An Iranian delegation left Baghdad for home on Thursday without holding talks with officials from archfoe the United States on the security situation in Iraq, an Iranian official said. "The delegation has left Baghdad because the Americans refused to conduct any negotiations," the official close to Tehran's negotiators told AFP. Delegation head Reza Amiri Moghaddam had been quoted by the Iranian media as saying a new round of talks would be held on Thursday in Baghdad, but both US and Iraqi officials denied any such dialogue had been scheduled.

No Need for Lawmakers' Approval of Iraq Pact, US Reasserts
The Bush administration yesterday advanced a new argument for why it does not require congressional approval to strike a long-term security agreement with Iraq, stating that Congress had already endorsed such an initiative through its 2002 resolution authorizing the use of force against Saddam Hussein. [I think we should just disband Congress and send them home – without benefits, paychecks or pensions. It will save us a bunch of money in this upcoming lawless police state. – dancewater]

Official: Iraq, China Nearing Oil Deal

Iraq and China are close to re-signing a $1.2 billion oil deal that was called off after the 2003 U.S. invasion, an Iraqi Oil Ministry official said Thursday. Iraq sits on more than 115 billion barrels of oil, the world's third-largest reserves, but violence and sabotage have crippled efforts to use the resource to fund the country's reconstruction. As security improves, Iraq is trying to bring in foreign companies to help increase crude output from the current 2.5 million barrels a day to 3 million barrels a day by the end of 2008, and 4.5 million barrels a day by the end of 2013.


Cost of Iraq War Now Beyond Human Comprehension

How far off were they? Well, it depends on which figure you choose to start with. Here's the range: According to key officials in the Bush administration back in 2002-2003, the invasion and reconstruction of Iraq was either going to cost $60 billion, or $100-$200 billion. Actually, we can start by tossing that top figure out, since not long after Bush economic advisor Larry Lindsey offered it in 2002, he was shown the door, in part assumedly for even suggesting something so ludicrous.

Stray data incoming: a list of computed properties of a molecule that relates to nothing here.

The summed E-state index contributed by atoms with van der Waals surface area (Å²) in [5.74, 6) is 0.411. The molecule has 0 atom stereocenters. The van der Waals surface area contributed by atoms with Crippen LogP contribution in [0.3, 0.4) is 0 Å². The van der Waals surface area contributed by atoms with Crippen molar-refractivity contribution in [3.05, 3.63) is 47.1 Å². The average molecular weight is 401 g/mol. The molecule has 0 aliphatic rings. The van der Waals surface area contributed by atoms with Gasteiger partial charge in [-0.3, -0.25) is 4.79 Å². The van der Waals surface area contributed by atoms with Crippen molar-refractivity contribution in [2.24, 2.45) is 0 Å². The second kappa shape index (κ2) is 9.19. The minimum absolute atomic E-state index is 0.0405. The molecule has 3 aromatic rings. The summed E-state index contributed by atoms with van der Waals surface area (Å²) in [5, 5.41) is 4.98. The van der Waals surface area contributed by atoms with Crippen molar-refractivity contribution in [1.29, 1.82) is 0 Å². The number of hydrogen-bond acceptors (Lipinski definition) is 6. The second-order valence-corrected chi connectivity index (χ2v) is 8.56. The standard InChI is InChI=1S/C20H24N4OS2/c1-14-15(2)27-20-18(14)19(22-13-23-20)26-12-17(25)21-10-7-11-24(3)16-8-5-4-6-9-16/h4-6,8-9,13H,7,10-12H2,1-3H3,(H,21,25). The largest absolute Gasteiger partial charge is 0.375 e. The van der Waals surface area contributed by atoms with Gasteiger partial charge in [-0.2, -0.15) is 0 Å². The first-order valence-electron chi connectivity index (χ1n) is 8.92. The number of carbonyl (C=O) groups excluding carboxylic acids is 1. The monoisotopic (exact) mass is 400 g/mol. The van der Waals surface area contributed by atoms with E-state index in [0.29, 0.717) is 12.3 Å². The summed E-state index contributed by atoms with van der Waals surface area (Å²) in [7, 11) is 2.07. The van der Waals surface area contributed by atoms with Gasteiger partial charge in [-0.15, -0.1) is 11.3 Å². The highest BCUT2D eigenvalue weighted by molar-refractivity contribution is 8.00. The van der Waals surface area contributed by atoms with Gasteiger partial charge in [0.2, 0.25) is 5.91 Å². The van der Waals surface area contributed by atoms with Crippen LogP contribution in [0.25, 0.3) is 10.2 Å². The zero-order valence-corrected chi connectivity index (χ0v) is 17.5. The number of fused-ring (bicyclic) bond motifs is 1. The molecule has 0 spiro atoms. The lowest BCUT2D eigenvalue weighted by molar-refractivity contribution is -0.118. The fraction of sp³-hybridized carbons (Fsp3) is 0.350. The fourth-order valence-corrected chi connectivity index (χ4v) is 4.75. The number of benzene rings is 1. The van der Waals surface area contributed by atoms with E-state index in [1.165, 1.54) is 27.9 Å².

Deputy Secretary of Defense Paul Wolfowitz championed the $60 billion figure, but added that much of the cost might well be covered by Iraqi oil revenues; the country was, after all, floating on a "sea of oil." ("To assume we're going to pay for it all is just wrong," he told a congressional hearing.) Still, let's take that $60 billion figure as the Bush baseline. If economists Joseph Stiglitz and Linda Bilmes are right in their recent calculations and this will turn out to be more than a $3 trillion war (or even a $5-7 trillion one), then the Bush administration was at least $2,940,000,000,000 off in its calculations. [The cost of the war in terms of human suffering is also beyond human comprehension, except for those living it. – dancewater]

Please Listen to the Women of Iraq

I knew going in that 27 percent of the women we interviewed this year said they were optimistic about the future compared to 90 percent who expressed optimism in a similar study we conducted in 2004. I didn't know what that meant on a personal level until I heard news about a place very important to me. Four years ago, I was in Baghdad celebrating my brother's wedding at our family's home. One of the first things I heard in my way from the airport to the city was how this home has been taken over by one of the militias.